Kapanen, Johnsson could be game-changers for Leafs in Game 4

Shawn McKenzie and Chris Johnston get us set for Maple Leafs-Bruins Game 4, where the Leafs are obviously most concerned with Boston’s top line, but the same can’t necessarily be said for the B’s.

TORONTO – When you’ve lived hockey for as long as Kasperi Kapanen has, you learn to make peace with the way things can turn against you when rubber meets ice. Bleep happens, as teammate Auston Matthews noted, and Kapanen intuitively accepts after spending all 21 of his years inside the rink.

He’s hit the trifecta of bad breaks in the last two games against the Boston Bruins: breakaway chance, beat the goalie clean, shot off the post; breakaway chance, have the puck roll comically on its side, get stopped; and, finally, dangerous rush, beat the goalie clean, post.

For those in need of a refresher, here they are in sequence:

The near-misses have not left Kapanen questioning his luck. Nor have they sent the Toronto Maple Leafs winger down a YouTube rabbit hole, desperately seeking out Tuukka Rask’s shortcomings before he gets his next shot at the Bruins goaltender in Game 4 on Thursday night.

"I feel like if you start looking at video and trying to find footage and stuff like that you’ll just get into your own head," said Kapanen. "I thought on the first [breakaway] I made a good play and I was just unlucky that I hit the post. The other one was a roller the whole way, so I couldn’t really get the elevation I wanted to on that one.

"I’m just going to stick to what I’ve been using before and what I feel comfortable with and what I see at that moment. I’m not going to think about it too much."

It should come as a compliment that the Bruins are thinking about him. They rightly feel good about where they stand in this series – with a 2-1 lead and a dominant top line dictating terms – but coach Bruce Cassidy remains respectful of Toronto’s depth and speed.

Without prompting, he referenced Kapanen and linemate Andreas Johnsson when speaking with reporters on both off-days following Game 3. They’re clearly on his mind. What those two wingers have in common is a game-breaking ability that you don’t typically see on a fourth line – they’re each fast enough to spring free on an odd-man rush that could produce a momentum-shifting goal.

"They’ve got speed on the wings," said Cassidy. "You look at their fourth line and it’s a considerably different makeup than ours [the workmanlike trio of Tim Schaller-Sean Kuraly-Noel Acciari], with those young kids that got a lot of speed and are more offensive-minded. Ours is a little heavier.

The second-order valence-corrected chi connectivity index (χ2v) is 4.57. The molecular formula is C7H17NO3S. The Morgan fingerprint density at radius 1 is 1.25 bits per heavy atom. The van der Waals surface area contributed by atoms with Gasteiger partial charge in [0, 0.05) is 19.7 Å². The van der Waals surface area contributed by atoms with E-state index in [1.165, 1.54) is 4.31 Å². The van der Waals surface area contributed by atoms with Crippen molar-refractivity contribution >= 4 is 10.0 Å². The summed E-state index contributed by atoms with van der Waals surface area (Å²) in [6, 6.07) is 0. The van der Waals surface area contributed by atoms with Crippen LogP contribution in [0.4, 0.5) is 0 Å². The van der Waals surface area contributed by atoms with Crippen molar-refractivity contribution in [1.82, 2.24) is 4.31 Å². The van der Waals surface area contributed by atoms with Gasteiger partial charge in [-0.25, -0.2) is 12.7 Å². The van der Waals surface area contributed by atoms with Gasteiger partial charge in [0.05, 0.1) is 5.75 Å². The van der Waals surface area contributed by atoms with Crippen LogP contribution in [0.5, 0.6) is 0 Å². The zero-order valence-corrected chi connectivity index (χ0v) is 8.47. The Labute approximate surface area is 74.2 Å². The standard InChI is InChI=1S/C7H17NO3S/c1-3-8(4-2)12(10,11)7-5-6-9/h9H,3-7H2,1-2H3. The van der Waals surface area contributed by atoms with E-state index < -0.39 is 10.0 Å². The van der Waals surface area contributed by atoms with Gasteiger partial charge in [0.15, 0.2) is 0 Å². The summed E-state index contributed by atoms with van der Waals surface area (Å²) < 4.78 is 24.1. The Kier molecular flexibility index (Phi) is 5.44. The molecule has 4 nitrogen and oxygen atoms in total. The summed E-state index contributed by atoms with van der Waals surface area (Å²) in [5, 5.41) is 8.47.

"That’s just the difference in the style of play."

What makes Kapanen and Johnsson so valuable to Mike Babcock is that they seem to thrive against Boston’s top defence pair. Not only does the Leafs coach not have to shelter them against Zdeno Chara and Charlie McAvoy, there’s a case to be made that he should be using last change to find that matchup.

Kapanen paid no regard to Chara while skating past him and ringing that shot off the post in Game 3. He may give up nine inches and more than 60 pounds to the future Hall of Famer, but the even-strength shot attempts are 15-6 in Toronto’s favour when they share the ice in this series.

The philosophy is simple: Chara can’t keep pace, especially when the waterbug wingers force him to turn around on the rush. Even his traditional advantage – his immense reach – has been nullified slightly by the NHL’s crackdown on slashing and stick fouls.

"If we’re standing still, Chara’s going to eat you up," Johnsson explained. "So, I mean, as long as we can move the puck quick and keep our skates [moving], we’re getting away from him and we can create offence."

It’s telling that Cassidy was hailing the anticipated return of defenceman Matt Grzelcyk for Game 4 as a positive step in pushing back against the Leafs fourth line. Grzelcyk is listed as five-foot-nine, 174 lbs., and is adept at breaking up the stretch passes while being able to keep pace skating-wise.

Kapanen comes by his speed honestly. It’s in the genes.

When his father, Sami, won his second fastest skater crown at the 2002 NHL All-Star Game, he dedicated the performance to his boy. Kasperi wasn’t quite six yet, but Sami said he’d expressed displeasure when he lost out in an earlier event.

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Today, Kasperi’s carrying on the family business. His biggest concern is deciding when the moment is right to blow out of the defensive zone and pounce.

"I just try to surprise people with it," said Kapanen. "Just use it as much as I can. Obviously if we’re in a tight spot in our zone, I’m always going to push the pace and try to get to loose pucks and try to make plays.

"That’s my No. 1 asset so I hope we can use it."

The fourth-liners are waiting for their breakthrough. Despite seeing limited minutes, they’ve had more than enough chances to score in this series.

One of the best came in Monday’s win when Kapanen found Johnsson with a cross-seam pass and Rask did this:

"Oh yeah. I thought I got a great hit on the puck, so when I saw it – he made an awesome save," said Johnsson. "Great reaction from him. Just ‘tchook."’

The rookie fires his right hand in the air as he retells the story, mimicking Rask’s glove, and punctuates it with a hearty chuckle.

In this sport, sometimes that’s all you can do.

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